A Nearly 500-Page Monograph Chronicles Three Decades of Olafur Eliasson’s Practice
“The weather project” (2003), monofrequency lamps, projection screen, haze machines, foil mirror, aluminum, scaffolding, 26.7 x 22.3 x 155.44 meters, installation view at Tate Modern, London. Photo by Tate photography, Andrew Dunkley & Marcus Leith
A forthcoming monograph published by Phaidon packs the inimitable career of artist Olafur Eliasson (previously) into nearly 500 pages. Spanning from the 1990s to today, the expanded edition comprises a breadth of works, including “The Weather Project,” the widely acclaimed installation that took over Tate Modern in 2003, and the more recent “Life,” which flooded Fondation Beyeler in Basel last year with murky green waters. This new volume contains hundreds of photos and illustrations paired with writing by Michelle Kuo, Anna Engberg-Pedersen, and the artist himself and reflects on both the monumental public installations and smaller works that define his practice. Olafur Eliasson, Experience is currently available for pre-order on Bookshop.
“Waterfall” (2016), crane tower, water, stainless steel, pump system, hoses, ballast, 42.5 x 6 x 5 meters, installation views at Palace of Versailles. Photo by Anders Sune Berg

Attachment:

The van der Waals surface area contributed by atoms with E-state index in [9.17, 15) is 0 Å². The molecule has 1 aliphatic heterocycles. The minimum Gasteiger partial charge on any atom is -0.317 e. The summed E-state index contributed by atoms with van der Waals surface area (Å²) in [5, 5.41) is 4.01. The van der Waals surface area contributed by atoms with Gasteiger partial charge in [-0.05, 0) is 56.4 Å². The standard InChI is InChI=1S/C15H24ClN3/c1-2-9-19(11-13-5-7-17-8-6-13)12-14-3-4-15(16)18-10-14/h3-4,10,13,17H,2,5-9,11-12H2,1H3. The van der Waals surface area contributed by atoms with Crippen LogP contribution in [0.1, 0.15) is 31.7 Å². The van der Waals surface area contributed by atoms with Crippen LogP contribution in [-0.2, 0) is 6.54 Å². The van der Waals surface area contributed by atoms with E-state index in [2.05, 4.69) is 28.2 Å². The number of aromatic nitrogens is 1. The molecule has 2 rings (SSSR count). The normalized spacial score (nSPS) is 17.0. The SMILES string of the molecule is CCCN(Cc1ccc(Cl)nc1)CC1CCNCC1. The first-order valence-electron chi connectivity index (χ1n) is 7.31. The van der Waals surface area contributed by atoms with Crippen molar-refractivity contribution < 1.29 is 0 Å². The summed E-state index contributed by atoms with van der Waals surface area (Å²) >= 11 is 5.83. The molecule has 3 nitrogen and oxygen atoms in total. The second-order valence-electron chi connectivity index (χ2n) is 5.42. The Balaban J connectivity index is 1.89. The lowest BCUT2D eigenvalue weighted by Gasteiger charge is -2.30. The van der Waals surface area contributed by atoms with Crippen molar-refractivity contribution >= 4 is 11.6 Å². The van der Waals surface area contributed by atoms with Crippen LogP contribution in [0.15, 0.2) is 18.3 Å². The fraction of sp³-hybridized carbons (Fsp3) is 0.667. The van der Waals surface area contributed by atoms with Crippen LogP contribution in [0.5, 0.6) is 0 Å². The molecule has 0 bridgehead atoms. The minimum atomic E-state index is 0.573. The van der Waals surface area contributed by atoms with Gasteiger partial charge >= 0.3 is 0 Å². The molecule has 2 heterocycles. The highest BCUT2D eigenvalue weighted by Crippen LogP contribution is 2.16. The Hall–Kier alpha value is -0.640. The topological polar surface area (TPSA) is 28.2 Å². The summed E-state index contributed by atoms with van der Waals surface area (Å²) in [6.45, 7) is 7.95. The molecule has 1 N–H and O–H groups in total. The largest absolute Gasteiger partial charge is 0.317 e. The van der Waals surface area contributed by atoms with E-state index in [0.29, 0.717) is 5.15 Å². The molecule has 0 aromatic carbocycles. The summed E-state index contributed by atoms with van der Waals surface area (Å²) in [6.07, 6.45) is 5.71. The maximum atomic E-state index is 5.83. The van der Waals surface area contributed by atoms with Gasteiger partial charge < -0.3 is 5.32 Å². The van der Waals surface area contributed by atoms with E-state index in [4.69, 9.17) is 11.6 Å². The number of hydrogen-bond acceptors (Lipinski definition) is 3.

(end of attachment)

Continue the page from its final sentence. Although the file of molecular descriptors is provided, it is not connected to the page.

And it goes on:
“Beauty” (1993), spotlight, water, nozzles, wood, hose, pump, dimensions variable, edition of 3, installation view at Long Museum, Shanghai. Photo by Anders Sune Berg
“Ice Watch” (2014), with Minik Rosing, 12 blocks of glacial ice, dimensions variable, installation views at Place du Panthéon, Paris. Photo by Martin Argyroglo
“Fjordenhus (Fjord House)” designed with Sebastian Behmann (2009–18), Vejle Fjord, Denmark. Photo by Anders Sune Berg
“Seeing Spheres” (2019), stainless steel, glass, silver, fiberglass, LEDs, 4.8 x 22 x 22 meters, each sphere, diameter 480 centimeters, installation view at Chase Center, San Francisco. Photo by Matthew Millman